“Now that he has proved he can play against the best, he has faced questions about whether he will transfer. Conley says he’s staying put because he has grand plans for himself and the school that gave him a chance (emphasis added).


Mr. Jamaal Walton, VMI Class Of 2007

“I’ve been able to reach a lot of milestones because VMI has helped me,”

Source: Wilson was class president and co-captain of football team.

Former Cadets Making Allegations Refuse Evidence To Be Presented – December 2020

“The article (Washington Post) may mention a possible honor court case and other details involving former cadets. By law, the Institute is restricted from discussing any details related to former cadets unless VMI secures signed permission from the individuals involved. VMI has requested written waivers which would allow VMI to comment on the details. VMI has not received those releases. Without the releases, the Institute cannot ensure that the facts of the article are complete.”   Hard to verify allegations when you can’t review the evidence.


Letter To The Class Of ’92 From Then Superintendent General Walker 1988 (Inclusion?)

“Accept the high standards of VMI not as obstacles but as your personal goals. Participate, make the extra effort, become involved to the limit of your capabilities (emphasis added).”


Revived VMI Regulations In 2014

“The Cadet Equity Association (CEA) has the mission to provide oversight and education on equity to the Corps of Cadets, according to the guidelines established by the Superintendent’s Statement on Equity at VMI, and to maintain a postwide climate of respect and equitable treatment for all cadets.”


General Peay Commencement Speech 2016

“Hold onto the concept of honor that is the foundation stone – the very bedrock – of VMI. Be ‘on parade’ 24/7; care ‘bone deep’ about people; and lead from the front. Your role insuring strong families is terribly important. Use your talents to their utmost… (emphasis added) and strive to develop new talents, new knowledge, and new directions. People will hold you to a higher standard because you are a VMI graduate. This high expectation cannot be avoided… it comes with the ring and the diploma. Embrace it as the heritage that has now been passed on to you by former graduating classes, and strive always to preserve and enhance it.”


Accreditation Renewed In 2017 By The Southern Association Of Colleges And Schools Commission On CollegesSource

Standards For Accreditation

“Accreditation by SACSCOC signifies that the institution (1) has a mission appropriate to higher education (emphasis added), (2) has resources, programs, and services sufficient to accomplish and sustain that mission, and (3) maintains clearly specified educational objectives that are consistent with its mission and appropriate to the degrees its offers, and that indicate whether it is successful in achieving its stated objectives.”


“Key African-American Alumni Honored” 2018

“Darren McDew ‘82 – first regimental commander; Gene Williams ‘74 for ‘30-year mission of working with at-risk students’; Anthony Hamilton ’79 first general committee president; John C Gregory ’89 first honor court president.”


Statement By General Peay June 2020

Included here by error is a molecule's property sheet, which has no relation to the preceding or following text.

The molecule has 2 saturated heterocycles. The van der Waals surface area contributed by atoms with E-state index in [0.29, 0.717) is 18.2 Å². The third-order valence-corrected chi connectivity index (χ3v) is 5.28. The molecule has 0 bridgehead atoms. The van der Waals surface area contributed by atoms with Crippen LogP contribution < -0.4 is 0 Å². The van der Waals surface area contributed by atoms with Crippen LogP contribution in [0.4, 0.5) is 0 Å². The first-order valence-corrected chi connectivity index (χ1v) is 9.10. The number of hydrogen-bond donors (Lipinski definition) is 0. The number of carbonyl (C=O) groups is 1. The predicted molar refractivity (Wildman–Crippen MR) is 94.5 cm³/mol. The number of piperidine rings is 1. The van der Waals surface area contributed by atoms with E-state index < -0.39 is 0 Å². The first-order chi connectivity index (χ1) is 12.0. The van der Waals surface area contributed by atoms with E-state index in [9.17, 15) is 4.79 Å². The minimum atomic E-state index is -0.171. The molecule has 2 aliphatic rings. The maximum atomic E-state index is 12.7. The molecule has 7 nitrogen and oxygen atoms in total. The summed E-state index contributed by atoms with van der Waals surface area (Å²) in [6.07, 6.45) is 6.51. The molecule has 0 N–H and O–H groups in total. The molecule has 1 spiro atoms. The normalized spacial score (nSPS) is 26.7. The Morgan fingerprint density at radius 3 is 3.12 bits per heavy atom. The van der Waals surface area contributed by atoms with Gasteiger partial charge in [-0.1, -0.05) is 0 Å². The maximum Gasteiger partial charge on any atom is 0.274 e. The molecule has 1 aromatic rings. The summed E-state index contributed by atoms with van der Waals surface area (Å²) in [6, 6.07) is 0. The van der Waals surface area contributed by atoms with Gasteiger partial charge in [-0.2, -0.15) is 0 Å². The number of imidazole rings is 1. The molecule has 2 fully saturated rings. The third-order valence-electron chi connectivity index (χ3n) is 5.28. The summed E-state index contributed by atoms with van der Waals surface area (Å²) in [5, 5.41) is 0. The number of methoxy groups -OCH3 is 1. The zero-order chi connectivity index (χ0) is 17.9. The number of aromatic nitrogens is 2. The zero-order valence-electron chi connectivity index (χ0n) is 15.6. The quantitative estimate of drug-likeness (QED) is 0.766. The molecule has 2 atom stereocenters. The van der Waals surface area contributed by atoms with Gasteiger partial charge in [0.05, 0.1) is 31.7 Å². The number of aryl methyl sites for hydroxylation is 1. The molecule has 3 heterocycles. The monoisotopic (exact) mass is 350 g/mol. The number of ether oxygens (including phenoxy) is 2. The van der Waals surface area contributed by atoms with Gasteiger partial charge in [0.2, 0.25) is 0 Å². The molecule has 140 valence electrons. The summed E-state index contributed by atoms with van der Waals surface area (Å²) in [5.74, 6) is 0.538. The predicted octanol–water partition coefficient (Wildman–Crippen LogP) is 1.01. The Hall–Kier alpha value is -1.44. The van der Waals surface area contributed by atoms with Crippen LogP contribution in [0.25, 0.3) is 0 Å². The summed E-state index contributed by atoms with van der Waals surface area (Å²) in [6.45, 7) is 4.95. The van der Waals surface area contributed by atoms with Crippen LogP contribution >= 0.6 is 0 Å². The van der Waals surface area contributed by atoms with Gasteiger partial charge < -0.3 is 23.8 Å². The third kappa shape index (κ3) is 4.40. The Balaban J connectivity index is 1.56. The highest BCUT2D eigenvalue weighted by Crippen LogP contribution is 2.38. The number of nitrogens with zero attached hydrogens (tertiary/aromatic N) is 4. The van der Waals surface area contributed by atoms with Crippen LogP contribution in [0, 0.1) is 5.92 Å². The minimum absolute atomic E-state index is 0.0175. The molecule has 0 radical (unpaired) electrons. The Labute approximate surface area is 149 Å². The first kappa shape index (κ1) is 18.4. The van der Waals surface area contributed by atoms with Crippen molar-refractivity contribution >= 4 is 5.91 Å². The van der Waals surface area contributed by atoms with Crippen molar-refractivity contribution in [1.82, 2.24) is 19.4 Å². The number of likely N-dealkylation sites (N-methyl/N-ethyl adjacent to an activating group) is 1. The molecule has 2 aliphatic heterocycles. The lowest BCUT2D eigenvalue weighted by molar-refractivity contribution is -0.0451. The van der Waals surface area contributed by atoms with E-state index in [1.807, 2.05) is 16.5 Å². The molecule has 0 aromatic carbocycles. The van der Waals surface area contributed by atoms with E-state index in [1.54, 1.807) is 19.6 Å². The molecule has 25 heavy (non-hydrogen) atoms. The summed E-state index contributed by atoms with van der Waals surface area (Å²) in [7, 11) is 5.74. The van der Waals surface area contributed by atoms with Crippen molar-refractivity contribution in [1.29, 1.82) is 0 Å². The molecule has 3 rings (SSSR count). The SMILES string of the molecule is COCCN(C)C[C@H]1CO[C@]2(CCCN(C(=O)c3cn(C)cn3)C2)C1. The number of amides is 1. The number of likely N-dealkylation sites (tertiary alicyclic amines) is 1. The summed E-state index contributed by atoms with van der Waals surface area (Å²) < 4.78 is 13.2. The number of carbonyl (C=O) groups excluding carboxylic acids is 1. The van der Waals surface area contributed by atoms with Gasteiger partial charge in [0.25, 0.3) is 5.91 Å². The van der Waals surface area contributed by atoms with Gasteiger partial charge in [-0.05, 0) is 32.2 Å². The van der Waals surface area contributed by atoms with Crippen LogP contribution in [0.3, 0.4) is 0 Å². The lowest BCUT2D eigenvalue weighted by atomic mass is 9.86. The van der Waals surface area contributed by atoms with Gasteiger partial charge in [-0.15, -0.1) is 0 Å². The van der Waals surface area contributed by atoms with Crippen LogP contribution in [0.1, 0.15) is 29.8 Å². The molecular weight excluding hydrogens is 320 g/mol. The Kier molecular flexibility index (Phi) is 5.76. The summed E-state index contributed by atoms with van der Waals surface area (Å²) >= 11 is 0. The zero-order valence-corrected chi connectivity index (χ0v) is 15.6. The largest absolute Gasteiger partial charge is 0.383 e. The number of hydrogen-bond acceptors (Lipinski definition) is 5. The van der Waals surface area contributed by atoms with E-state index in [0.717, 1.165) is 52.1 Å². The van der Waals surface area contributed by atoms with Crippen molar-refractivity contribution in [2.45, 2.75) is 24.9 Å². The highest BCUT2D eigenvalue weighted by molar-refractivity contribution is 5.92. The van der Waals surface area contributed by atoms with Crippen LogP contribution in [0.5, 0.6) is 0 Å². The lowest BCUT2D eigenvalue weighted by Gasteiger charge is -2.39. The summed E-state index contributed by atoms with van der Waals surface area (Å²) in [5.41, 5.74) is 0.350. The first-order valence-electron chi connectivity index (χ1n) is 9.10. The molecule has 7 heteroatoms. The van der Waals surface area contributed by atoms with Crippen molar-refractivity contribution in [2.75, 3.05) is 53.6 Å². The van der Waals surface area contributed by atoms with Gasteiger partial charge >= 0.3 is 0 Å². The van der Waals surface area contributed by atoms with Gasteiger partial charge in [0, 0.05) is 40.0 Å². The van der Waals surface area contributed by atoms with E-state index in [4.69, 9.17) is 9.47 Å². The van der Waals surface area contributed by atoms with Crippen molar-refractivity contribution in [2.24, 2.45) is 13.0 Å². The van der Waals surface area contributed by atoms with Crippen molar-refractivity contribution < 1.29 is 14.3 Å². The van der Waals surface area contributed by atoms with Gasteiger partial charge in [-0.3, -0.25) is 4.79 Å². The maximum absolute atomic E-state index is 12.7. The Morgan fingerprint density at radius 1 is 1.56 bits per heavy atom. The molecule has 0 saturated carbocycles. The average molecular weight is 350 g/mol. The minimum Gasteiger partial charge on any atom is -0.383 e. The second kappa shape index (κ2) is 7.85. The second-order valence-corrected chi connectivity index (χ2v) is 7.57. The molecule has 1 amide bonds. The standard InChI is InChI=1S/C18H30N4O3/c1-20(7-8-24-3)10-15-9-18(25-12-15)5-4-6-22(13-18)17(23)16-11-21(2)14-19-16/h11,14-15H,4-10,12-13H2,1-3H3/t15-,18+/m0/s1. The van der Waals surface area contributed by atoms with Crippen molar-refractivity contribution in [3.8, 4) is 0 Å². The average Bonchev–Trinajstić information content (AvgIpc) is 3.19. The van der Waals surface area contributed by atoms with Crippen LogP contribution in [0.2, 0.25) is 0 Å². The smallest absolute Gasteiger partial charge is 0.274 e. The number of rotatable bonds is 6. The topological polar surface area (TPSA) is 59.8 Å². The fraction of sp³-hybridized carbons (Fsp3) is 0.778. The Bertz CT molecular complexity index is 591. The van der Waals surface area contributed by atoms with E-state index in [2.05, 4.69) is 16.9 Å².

“The most significant contribution we can make for our country is to prepare all of our graduates for that mantle of leadership to affect appropriate change in our communities, eradicate racism, defend our nation, and lead the best institutions of business, medicine, the law, politics, military, education and many others, while most importantly, providing principled leadership to our families.”


General Peay’s Five Pillar Plan 29 July 2020

“An avenue will be provided to learn more about how we can all be aware and treat each other with dignity and respect regardless of our beliefs and heritage. While this has always been our goal at VMI, the additional focus will serve as a reminder and provide practical training. Our engaged faculty and staff advisors are key mentors to this process and outcome.”


General Order #16 Discrimination & Sexual Assault August 2020

”The purpose of this policy is to establish clearly and unequivocally that VMI prohibits discrimination, harassment, and sexual misconduct by individuals subject to its control or supervision and to set forth procedures by which such allegations will be filed, investigated, and adjudicated.”


14 Areas Of Review To Include A Number Of Surveys To Determine The Pulse Of VMISource

Share this article


(comments below)


(comments below)


10 responses to “The Case Against Structural Racism at VMI”

  1. Bob X from Texas Avatar
    Bob X from Texas

    When bad things happen to a RACIST, they blame race, b-itch, and cry.
    When bad things happen to a VMI Keydet they survive, adapt and overcome the problem. They then study the problem and make meaningful changes and policy to insure it doesn’t occur again. I wish all politicians could join the Ratline for six months

    1. Eric the half a troll Avatar
      Eric the half a troll

      This “Ratline” is sounding more and more like nothing more than state-sanctioned hazing to earn membership into another elite college fraternity.

      1. The Ratline is accepting you are no more special than those who came before you, nor the person to your right or your left. You learn that you are a part of something bigger than yourself and that everyone around you has experienced the same and all are willing to do everything to support you and help you succeed. Those who have not participated can never understand, just as those who have never come under fire can never comprehend that moment of truth. Judging from the sideline tells everything about the critic as explained in “The Man in the Arena”.

        1. Eric the half a troll Avatar
          Eric the half a troll

          Seriously, what you describe is exactly the thing frats used to say about hazing pledges.

          1. Matt Adams Avatar
            Matt Adams

            No, no it’s not.

            Keydet = training to leader soldiers in combat.

            Frat Bro (i.e. you) = making someone do stupid sh!t and drink till you puke.

      2. Matt Adams Avatar
        Matt Adams

        I think the observations of two individuals who neither attended the institutions nor were in the Military hold no sway.

        Army Basic training is 9 weeks of hazing, very similar if not more degrading than the “rat line”. It’s structured that way for a reason, something again as you’ve never had the experience you’ll never understand.

        1. Ignorance is evident to those who know when words are spoken or written by those who don’t.

  2. vicnicholls Avatar

    “Alternatively headlined: There Will Be Heat Death in the
    Universe Before You Read These Quotes in a Washington Post news article.” ROFL LOL.

  3. But will these actions, insights, and quotes be placed in the record of the investigation?

Leave a Reply